Identifying a Component of Panacetin
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In this lab we will be identifying the unknown compound we previously recovered from Panacetin. The unknown component has been identified as either acetanilide or phenacetin, both comin chemical relatives of acetaminophen. Our experiment today will show us which compound is our unknown component of Panacetin.
When the unknown component was finished dissolving and slowly cooled at room temperature and later with ice water the component began to crystallize. After the compound was crystallized the unknown compound was separated into three different groups to measure boiling points. Since the boiling points of phenacetin and acetanilide are different we then added the two compounds to two different groups of the crystallized unknown and left the third group of the unknown alone. While measuring boiling points it was observed that the boiling point of the purified unknown was closest to phenacetin with boiling points respectively at 135 and 130. After the capillary tubes were taken out of the heating instrument the components of each tube slowly resolidified.
Amount of unknown compound at the start of the experiment: .18g.
Total amount of water added during the dissolving process: 14.75 mL.
Boiling point of purified unknown: 135º C.
Boiling point of phenacetin: 130º C.
Boiling point of acetanilide: 120º C.
While measuring boiling points it was observed that the boiling point of the purified unknown was closest to phenacetin with boiling points respectively at 135º C and 130º C. The boiling point of acetanilide was measured at 120º C. These results indicate that the purified unknown component of Panacetin is phenacetin.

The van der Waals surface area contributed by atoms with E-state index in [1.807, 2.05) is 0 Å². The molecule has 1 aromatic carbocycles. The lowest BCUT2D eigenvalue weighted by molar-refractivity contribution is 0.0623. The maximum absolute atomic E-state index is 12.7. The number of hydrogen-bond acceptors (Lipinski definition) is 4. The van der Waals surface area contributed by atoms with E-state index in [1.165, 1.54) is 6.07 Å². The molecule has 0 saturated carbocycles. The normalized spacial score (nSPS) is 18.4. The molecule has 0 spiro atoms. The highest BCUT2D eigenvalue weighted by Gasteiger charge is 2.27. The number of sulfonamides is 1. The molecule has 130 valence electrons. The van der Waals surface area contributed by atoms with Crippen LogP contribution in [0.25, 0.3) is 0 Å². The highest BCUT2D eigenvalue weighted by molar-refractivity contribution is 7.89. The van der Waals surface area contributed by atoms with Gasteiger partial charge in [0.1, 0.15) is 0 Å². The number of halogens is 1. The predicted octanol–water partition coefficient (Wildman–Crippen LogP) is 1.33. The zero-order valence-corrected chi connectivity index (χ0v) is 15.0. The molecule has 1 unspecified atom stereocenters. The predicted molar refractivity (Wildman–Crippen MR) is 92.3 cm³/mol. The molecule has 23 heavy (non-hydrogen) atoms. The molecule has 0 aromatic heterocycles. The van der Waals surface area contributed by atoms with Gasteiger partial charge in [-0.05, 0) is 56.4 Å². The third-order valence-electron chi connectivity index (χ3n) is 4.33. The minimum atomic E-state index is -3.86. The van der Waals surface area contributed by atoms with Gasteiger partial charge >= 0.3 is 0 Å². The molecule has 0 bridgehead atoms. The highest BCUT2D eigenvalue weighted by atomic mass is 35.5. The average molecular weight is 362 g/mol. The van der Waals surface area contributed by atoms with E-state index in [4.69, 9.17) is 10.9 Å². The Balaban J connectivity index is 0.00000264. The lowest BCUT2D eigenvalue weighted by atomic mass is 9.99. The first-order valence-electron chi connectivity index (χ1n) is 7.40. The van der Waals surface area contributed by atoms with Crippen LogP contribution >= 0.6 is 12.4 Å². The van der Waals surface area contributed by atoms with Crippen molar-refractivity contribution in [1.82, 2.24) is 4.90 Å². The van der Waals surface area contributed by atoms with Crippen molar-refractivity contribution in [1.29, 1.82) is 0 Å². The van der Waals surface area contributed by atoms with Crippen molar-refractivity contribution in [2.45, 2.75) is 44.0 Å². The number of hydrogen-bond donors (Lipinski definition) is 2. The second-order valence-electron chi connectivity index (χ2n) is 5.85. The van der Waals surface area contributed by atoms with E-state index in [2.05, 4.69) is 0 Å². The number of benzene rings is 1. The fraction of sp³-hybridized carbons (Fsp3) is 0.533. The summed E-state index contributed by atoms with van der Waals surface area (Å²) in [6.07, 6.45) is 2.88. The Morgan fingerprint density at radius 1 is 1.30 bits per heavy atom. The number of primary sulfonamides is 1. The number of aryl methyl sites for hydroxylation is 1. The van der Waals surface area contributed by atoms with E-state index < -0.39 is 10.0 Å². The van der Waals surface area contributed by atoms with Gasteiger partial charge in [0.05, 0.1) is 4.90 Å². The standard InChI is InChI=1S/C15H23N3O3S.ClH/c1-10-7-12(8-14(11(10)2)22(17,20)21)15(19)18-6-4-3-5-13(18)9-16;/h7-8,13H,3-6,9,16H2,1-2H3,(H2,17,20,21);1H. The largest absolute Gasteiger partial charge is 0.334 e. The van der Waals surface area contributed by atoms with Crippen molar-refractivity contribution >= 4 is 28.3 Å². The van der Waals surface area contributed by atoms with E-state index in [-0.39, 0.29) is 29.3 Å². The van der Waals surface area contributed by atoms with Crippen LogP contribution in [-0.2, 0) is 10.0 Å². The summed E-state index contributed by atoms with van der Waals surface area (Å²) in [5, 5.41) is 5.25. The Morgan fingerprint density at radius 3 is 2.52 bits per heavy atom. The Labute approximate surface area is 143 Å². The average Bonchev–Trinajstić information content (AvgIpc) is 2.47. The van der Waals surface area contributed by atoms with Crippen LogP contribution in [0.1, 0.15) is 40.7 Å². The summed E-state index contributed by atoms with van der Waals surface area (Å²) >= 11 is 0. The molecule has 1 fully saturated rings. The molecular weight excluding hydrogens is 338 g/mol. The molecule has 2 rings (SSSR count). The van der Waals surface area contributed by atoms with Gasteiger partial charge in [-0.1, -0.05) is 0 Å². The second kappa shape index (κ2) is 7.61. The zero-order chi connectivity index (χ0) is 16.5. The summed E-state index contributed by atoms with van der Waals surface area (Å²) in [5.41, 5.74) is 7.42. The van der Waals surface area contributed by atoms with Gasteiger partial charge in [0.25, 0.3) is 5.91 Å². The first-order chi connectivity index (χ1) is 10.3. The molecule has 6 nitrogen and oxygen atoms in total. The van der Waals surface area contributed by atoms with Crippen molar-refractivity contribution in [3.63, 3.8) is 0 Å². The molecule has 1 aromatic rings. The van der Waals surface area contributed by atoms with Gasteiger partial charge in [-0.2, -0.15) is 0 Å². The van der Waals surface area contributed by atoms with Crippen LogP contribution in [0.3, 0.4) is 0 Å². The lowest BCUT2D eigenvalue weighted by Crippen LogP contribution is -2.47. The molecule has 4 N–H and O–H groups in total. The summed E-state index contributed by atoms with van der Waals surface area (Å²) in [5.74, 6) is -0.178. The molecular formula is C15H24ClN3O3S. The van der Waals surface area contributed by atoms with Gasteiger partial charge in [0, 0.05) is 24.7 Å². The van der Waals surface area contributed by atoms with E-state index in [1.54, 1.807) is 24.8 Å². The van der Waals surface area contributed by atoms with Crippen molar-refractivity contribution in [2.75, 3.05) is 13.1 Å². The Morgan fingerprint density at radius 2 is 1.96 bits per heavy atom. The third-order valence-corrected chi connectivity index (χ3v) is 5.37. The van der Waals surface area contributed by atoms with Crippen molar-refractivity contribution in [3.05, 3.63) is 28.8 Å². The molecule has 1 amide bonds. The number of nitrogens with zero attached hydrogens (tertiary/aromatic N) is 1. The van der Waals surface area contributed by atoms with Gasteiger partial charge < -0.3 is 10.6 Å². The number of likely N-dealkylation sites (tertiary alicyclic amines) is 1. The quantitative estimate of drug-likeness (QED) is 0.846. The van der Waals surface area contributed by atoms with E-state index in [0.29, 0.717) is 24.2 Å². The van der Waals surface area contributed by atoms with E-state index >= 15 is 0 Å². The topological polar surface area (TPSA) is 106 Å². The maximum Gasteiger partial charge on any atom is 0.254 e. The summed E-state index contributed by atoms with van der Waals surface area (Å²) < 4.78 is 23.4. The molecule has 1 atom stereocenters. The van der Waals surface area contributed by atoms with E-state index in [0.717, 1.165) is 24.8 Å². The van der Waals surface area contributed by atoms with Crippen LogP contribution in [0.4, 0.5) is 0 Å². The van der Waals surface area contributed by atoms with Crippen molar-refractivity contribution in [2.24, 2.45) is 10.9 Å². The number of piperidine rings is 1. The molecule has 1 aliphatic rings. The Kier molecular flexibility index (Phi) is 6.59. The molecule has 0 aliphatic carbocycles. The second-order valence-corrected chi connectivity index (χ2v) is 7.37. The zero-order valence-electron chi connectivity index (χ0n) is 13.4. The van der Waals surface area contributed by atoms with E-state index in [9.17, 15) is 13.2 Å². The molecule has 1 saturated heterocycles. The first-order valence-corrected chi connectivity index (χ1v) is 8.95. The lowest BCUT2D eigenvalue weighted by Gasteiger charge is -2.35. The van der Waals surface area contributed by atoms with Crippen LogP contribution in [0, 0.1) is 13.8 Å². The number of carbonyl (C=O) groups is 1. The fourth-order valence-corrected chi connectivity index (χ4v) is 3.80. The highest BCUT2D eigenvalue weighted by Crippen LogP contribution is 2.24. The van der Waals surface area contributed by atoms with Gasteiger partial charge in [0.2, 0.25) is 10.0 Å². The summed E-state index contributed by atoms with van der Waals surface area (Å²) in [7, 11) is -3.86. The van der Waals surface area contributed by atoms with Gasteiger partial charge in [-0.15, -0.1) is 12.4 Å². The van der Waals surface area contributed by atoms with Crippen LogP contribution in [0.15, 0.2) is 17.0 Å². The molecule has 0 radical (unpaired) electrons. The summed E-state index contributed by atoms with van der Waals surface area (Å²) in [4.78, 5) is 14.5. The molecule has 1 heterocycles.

During the lab no human errors occurred. All of the results received were as first hypothesized in the beginning of the experiment.
The minimum volume of water necessary to dissolve .200 g of phenacetin is 16.39 mL of water. After the water is cooled to room temperature there should be a substantial amount of phenacetin that is still dissolved. In fact, only about 6 % of the phenacetin will no longer be dissolved. This means that only about .01244 g of the original phenacetin can be recovered when the cooled solution is filtered. While looking at identifying unknown compounds as in exercise 2 we must compare the unknown components boiling point when we add all of the potential compounds it may be to the unknown compound. In the scenario we are given